8. donepearce

    donepearce Well-Known Member

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    Just hollow out the back - like a canoe :cheers:
     
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  9. Bad Penguin

    Bad Penguin Well-Known Member

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    You have 2 knobs called "tone controls" Yeah, I know, radical concept, but they DO move, and can take out some of the harshness.
     
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  10. ALDO334

    ALDO334 New Member

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    tone controls are hopeless on this sg as is the taper on the volume control. problem is solved anyway with the screw adjustment on bridge pick up. cheers anyway
     
    Darryl Fisher likes this.
  11. SweetJohnnyD

    SweetJohnnyD New Member

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    I almost sold #2 because it soumds very different from #1. A few turns of a screwdriver on the pickups levelled out volume and dial in tone. Now #2 has replaced #1 as main guitar. Not much one for tinkering at all but it's easy and worth a try IMO
     
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  12. Les537

    Les537 Member

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    I have an 2018 SG special that sounded harsh and stale at the same time. Mega mid range and honky, but with fuzzy sounding high end, if that makes sense.

    I swapped the bridge (stainless steal) for brass posts and thumbscrews, one of those tonelock or something bridges, and it really made a huge difference. I was going to sell the guitar because it didn't have a soul. Now it resonates on equal ground with my older gibsons. The result, to my ears, was a smoother top and more bass. The guitar had no bass and harsh highs before the swap.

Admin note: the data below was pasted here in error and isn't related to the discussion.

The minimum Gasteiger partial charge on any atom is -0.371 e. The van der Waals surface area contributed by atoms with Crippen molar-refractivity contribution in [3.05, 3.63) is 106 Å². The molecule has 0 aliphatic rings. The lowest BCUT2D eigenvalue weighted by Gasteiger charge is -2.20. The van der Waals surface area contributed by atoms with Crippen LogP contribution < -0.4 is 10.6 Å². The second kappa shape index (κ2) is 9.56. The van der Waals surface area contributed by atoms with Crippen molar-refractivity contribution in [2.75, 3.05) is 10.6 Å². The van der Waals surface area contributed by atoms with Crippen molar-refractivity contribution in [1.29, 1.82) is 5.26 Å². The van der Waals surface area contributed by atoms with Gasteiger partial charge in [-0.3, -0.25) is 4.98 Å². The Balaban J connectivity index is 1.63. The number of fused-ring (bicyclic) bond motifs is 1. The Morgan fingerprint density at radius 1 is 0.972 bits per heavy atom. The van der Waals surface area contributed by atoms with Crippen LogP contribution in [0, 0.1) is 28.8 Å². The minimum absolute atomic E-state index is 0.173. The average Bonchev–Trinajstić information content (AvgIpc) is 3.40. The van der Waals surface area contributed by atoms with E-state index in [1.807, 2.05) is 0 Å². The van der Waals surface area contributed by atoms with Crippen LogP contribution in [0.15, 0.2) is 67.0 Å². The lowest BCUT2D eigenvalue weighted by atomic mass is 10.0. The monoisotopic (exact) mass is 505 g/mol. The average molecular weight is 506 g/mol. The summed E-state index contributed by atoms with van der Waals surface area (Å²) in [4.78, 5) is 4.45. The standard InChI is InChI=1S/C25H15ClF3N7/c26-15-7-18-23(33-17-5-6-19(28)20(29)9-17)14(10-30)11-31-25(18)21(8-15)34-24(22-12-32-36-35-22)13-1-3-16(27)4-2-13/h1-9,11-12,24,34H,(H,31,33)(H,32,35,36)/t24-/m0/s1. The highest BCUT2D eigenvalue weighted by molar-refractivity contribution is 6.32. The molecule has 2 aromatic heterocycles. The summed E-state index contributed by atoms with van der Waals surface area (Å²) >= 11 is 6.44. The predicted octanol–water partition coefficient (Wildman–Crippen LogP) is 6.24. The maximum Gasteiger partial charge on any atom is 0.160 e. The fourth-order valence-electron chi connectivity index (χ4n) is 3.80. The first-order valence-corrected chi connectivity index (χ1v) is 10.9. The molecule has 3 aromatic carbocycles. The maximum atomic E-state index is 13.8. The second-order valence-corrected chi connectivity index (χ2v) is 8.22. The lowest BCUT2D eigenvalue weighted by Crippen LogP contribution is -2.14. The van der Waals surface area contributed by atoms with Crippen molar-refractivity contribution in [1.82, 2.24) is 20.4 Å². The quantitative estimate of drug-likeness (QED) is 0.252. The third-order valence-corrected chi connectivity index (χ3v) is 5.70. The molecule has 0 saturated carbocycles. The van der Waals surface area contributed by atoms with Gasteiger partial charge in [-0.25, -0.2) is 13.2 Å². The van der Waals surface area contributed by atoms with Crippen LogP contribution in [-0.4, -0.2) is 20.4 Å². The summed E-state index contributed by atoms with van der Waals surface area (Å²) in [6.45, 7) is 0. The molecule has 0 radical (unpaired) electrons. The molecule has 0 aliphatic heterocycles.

13. DrBGood

    DrBGood Well-Known Member

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    I have a hard time conceiving someone being reluctant to adjust pickup and/or pole piece heights. It is BY FAR the easiest/fastest/cheapest/most effective way to alter the tone of any electric guitar. All you need is a tiny screwdriver. Never will such a simple tool impress you more in what it can do. If height wans't meant to be adjusted, there wouldn't be screws to do it.

    I've guided people who wanted to get rid of one guitar because it sounded like crap to their ear. Once they played with the pickup heights, that guitar became their #1.

    I have this LP Jr '57 RE with a P90. It took me some time to find its sweet spot. I'd read and listen to anything and everything that's out there on that Holy Grail guitar, but couldn't make it work. Pickup height had a lot to do in that quest. Then when I thought I couldn't do better, I played with pole pieces. I now know that this single pipkup guitar has tons of different tones in there, you just have to choose which one suits you better.

    And then there's the amp EQ.
     
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  14. Von Trapp

    Von Trapp Well-Known Member

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    Perhaps you solved this already but otherwise changing the pot value will take the harshness off.